- The system comprises two suspension cylinders mounted horizontally on each side of the platform chassis. Inside the cylinders are two springs, one for each wheel, mounted at each end of the cylinder. The springs are connected to the front leading swinging arm and rear trailing swinging arm, that act like bellcranks by pull rods (tie rods). These are connected to spring seating cups in the middle of the cylinder, each spring being compressed independently, against the ends of the cylinder.)
- If each cylinder was rigidly mounted to the chassis, it would provide fully independent suspension, but it is not rigidly mounted. It is mounted using an additional set of springs, originally made from steel, called "volute" springs (that are visible on the ends of cylinder in the external linked drawing above), but on later models made from rubber. These springs allow the front and rear suspension to interconnect.
- When the front wheel is deflected up over a bump, the front pull rod compresses the front spring inside the cylinder, against the front of the cylinder. This also compresses the front "volute" spring pulling the whole cylinder forwards. That action pulls the rear wheel down on the same side via the rear spring assembly and pull rod. When the rear wheel meets that bump a moment later, it does the same in reverse, keeping the car level front to rear. When both springs are compressed on one side when travelling around a bend, or front and rear wheels hit bumps simultaneously, the equal and opposite forces applied to the front and rear spring assemblies reduce the interconnection significantly, or even completely. This stiffens the suspension after a certain amount of body roll has been achieved. It allows the 2CV to have very soft "bump mode" absorption, without wallow or uncontrolled float.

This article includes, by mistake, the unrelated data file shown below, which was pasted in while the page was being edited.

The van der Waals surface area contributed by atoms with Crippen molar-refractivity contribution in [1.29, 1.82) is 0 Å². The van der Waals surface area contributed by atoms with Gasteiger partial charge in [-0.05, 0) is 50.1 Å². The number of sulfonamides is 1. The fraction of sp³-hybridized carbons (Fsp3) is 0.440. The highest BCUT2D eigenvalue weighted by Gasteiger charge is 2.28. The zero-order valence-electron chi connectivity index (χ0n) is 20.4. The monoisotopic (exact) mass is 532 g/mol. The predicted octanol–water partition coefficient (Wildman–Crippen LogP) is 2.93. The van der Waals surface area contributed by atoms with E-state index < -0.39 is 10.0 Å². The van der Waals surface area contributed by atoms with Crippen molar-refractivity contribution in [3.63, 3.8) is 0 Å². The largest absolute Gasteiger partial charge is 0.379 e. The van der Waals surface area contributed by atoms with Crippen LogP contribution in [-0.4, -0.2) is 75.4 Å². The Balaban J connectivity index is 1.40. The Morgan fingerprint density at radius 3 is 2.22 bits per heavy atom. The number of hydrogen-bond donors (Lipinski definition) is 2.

- It reduces pitching, which is a particular problem of soft car suspension.